taking time to digest

Because we're po' folks now and can't afford books, I happened to buy the February issue of Asimov's Science Fiction in a desperate attempt to find something to read for an hour or two while rocking the baby to sleep.

I don't normally buy the "little mags" anymore. I find them difficult to read; too floppy to hold, too mucky-looking to enjoy looking at. Whenever I have one, I feel like a little old lady cradling my precious copy of Reader's Digest. So it's a rarity for me to pick up Asimov's or The Magazine of Fantasy and Science Fiction or Analog. I figure I'll get the best of in the Year's Best collections anyway.

But like I say, I was strapped for cash and bored, so there you go.

Still, I wasted $4.25.

This issue of Asimov's is pretty damned mediocre. Aside from a brief mention of the "promising s1ngularity" in James Patrick Kelly's On the Net column (thanks James!), there was nothing to catch my attention.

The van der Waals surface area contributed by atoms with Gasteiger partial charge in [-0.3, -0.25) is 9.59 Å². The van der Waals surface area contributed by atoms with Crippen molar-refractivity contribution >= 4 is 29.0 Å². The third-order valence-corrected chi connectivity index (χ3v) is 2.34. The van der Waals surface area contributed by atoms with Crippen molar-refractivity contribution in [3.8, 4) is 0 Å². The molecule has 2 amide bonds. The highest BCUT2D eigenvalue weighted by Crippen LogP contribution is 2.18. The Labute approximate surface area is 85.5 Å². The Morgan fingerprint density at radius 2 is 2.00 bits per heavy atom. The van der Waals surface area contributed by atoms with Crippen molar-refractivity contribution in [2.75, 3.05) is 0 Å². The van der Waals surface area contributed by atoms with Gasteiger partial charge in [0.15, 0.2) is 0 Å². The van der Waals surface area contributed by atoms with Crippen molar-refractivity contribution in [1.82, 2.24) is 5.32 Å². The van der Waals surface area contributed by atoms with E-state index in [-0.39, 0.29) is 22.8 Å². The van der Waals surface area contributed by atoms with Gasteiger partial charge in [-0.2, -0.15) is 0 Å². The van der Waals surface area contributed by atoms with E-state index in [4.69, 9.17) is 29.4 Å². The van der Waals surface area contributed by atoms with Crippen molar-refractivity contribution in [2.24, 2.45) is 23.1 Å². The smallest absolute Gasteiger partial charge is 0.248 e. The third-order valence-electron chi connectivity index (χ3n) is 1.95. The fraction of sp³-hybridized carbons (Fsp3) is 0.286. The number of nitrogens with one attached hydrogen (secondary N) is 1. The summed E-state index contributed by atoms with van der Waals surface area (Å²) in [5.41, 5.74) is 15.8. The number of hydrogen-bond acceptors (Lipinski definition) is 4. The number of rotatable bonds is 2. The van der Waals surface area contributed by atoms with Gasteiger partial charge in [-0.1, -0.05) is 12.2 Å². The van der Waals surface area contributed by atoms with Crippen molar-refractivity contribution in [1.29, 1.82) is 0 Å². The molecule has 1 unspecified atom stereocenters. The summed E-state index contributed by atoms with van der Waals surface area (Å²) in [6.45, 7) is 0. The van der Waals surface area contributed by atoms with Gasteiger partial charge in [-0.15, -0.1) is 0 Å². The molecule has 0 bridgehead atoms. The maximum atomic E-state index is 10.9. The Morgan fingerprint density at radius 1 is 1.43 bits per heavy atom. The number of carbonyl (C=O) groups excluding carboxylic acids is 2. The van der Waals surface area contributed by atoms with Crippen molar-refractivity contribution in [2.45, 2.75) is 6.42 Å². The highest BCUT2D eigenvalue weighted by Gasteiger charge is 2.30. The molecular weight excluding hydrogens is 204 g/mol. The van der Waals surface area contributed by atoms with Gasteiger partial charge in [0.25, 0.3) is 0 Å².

There are stories from Asimov's stable authors here: Mike Resnick, Matthew Jarpe, Jack Skillingstead, William Sanders, blah blah blah. Not a single standout, though I was expecting R. Garcia y Robertson's "Long Voyage Home" to entertain. No such luck.

Boring, boring, boring. All run-of-the-mill, been-there-read-that generic SFF. Nothing exciting, nothing invigorating, nothing interesting.

So what's the deal? Is this how things always are in Asimov's, or do they occasionally put out some good stuff? Where's the thrill of the magazine? Where's the excitement in publishing it? What's the point in publishing less-than-spectacular stories?

Oi. Must think some more.

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